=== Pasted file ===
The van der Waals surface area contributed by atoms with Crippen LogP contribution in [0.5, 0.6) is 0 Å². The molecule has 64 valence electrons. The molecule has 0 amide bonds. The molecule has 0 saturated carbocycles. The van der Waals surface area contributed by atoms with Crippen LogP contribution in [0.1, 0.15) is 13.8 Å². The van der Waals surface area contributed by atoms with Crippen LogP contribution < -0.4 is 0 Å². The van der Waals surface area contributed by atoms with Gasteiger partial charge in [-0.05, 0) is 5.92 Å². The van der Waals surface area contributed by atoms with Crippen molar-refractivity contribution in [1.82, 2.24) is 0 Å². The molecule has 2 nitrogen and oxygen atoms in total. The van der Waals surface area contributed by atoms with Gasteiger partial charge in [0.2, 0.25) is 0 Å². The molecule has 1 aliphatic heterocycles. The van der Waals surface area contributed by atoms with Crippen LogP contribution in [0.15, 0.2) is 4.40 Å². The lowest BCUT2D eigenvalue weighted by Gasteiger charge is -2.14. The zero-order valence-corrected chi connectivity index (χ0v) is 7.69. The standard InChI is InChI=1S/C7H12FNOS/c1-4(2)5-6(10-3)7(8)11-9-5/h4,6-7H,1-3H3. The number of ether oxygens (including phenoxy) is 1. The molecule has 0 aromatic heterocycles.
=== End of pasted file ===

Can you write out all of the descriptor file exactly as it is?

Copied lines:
The van der Waals surface area contributed by atoms with Crippen LogP contribution in [0.5, 0.6) is 0 Å². The molecule has 64 valence electrons. The molecule has 0 amide bonds. The molecule has 0 saturated carbocycles. The van der Waals surface area contributed by atoms with Crippen LogP contribution in [0.1, 0.15) is 13.8 Å². The van der Waals surface area contributed by atoms with Crippen LogP contribution < -0.4 is 0 Å². The van der Waals surface area contributed by atoms with Gasteiger partial charge in [-0.05, 0) is 5.92 Å². The van der Waals surface area contributed by atoms with Crippen molar-refractivity contribution in [1.82, 2.24) is 0 Å². The molecule has 2 nitrogen and oxygen atoms in total. The van der Waals surface area contributed by atoms with Gasteiger partial charge in [0.2, 0.25) is 0 Å². The molecule has 1 aliphatic heterocycles. The van der Waals surface area contributed by atoms with Crippen LogP contribution in [0.15, 0.2) is 4.40 Å². The lowest BCUT2D eigenvalue weighted by Gasteiger charge is -2.14. The zero-order valence-corrected chi connectivity index (χ0v) is 7.69. The standard InChI is InChI=1S/C7H12FNOS/c1-4(2)5-6(10-3)7(8)11-9-5/h4,6-7H,1-3H3. The number of ether oxygens (including phenoxy) is 1. The molecule has 0 aromatic heterocycles.